Lonny Kocina’s Guide to Marketing

In The CEO’s Guide to Marketing, Lonny Kocina outlines a six-step process called Strategically Aimed Marketing, or SAM 6® for short. In these six steps, he speaks to both CEOs and marketers alike. The steps are easy to implement, fun to follow and amazingly effective. It reduces confusion around marketing initiatives and helps to create a unified team that’s laser-focused on producing campaigns that get results.

We recently spoke to Lonny about his perspective on marketing, PR and what he’s learned in his 30-year career since founding Media Relations Agency.

Q: You have spent a career in marketing. How do you feel it has evolved in the time since you began your career?

Lonny: Marketing is so stressful now! It used to be so easy: ads, direct mail, speaking to people on the phone: now it’s so much more complicated. The internet came along, and it was like throwing a hand grenade into the mix. The media used to have a hold on things with licensing, but now anyone can jump in and claim to be the media. The bar has been lowered and everyone’s in the mix. Frankly, marketing has always been a tension-filled profession because of the odds of success in businesses are weighted toward failure. If selling products were easy, everyone would be rich.

Q: What do you think is the biggest mistake or oversight that businesses are making with regard to their media relations strategy?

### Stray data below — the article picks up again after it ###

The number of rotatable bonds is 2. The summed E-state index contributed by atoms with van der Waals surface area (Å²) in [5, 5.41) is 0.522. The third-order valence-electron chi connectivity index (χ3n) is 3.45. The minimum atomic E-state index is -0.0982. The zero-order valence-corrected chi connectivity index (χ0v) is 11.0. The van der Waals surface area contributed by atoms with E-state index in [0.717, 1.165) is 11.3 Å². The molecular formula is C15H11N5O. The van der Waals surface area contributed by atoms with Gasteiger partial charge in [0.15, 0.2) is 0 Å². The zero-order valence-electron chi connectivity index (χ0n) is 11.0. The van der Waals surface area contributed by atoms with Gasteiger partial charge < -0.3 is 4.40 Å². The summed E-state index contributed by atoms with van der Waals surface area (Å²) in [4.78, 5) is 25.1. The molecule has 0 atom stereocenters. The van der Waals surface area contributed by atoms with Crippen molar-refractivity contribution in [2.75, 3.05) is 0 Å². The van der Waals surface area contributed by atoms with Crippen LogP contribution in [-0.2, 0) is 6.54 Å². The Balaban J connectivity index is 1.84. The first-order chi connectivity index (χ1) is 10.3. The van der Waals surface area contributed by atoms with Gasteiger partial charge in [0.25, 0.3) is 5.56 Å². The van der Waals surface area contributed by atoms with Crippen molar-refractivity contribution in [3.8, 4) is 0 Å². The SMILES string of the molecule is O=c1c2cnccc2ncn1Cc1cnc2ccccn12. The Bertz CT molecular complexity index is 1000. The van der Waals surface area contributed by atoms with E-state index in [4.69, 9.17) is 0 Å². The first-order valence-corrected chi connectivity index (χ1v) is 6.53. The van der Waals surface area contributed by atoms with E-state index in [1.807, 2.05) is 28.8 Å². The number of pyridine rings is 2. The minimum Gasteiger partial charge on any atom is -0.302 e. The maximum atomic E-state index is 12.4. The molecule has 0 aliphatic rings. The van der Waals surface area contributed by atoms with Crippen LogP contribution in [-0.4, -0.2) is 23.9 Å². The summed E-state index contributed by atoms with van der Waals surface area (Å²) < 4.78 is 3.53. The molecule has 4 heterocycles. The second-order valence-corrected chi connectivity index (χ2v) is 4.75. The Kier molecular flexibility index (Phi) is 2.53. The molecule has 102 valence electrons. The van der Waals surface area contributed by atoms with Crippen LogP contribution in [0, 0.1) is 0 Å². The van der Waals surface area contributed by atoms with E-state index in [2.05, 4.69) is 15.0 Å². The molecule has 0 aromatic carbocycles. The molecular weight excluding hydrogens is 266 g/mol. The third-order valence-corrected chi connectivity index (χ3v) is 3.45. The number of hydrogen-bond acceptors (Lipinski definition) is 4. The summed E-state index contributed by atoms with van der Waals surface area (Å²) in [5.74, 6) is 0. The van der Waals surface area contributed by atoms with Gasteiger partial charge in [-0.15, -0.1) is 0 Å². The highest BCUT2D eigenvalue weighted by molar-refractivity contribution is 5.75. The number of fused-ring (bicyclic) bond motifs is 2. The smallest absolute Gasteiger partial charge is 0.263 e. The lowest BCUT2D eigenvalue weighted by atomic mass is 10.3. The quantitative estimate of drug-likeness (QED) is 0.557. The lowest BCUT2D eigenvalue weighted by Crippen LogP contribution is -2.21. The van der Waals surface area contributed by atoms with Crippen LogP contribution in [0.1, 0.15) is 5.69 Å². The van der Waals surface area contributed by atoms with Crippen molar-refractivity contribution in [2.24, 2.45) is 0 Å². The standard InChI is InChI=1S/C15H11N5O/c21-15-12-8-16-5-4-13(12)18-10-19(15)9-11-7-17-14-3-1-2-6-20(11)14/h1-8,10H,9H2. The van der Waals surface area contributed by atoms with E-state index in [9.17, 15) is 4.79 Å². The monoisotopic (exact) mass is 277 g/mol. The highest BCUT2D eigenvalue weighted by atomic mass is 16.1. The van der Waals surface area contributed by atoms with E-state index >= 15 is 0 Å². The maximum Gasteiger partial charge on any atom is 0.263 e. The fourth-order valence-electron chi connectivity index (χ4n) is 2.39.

Lonny: I’ve spent a lot of time trying to figure out why so many companies ignore what I believe is the most powerful marketing tool on the planet: media placement. There are two main factors to this: lack of control over the message and the PR industry’s pricing model of billing hourly. It goes back to the fact that [businesses] don’t understand marketing principles and the different channels you can use to promote your company. Most companies don’t even scratch the surface. Imagine how tiny the pizza industry would be if you priced pizza by the hour with no guarantee of delivery. For controlling messaging, it goes back to marketers not understanding basic marketing concepts like the promotional mix: ads, publicity, websites, social media and personal selling.

Q: Your book aims at marketers of all levels, including CEOs. How did you manage the fine line between writing for CEOs and the general marketing population?

Lonny: That’s a really good question. I’d like to think of CEOs and marketers as two very different groups: CEOs are all about numbers and processes and creative people want visuals without the heavy reading. I think the book itself is a nice bridge to that by connecting these two groups and giving them a common language. Being in marketing my whole life, it’s the biggest embarrassment when people [in the industry] don’t get marketing. You don’t just put thoroughbreds out in the pasture and say go nuts. There’s tension between the racetrack and the horses, but it’s good tension. Same goes for a kite and a string. Both groups benefit from principles and process. It’s easy to see why CEO’s would like a clear process but what might surprise you is creativity is not born of freedom, it’s born of constraint. A good process also means creatives are given good direction. No one should ask a creative person to bowl a strike without showing them where the pins are located.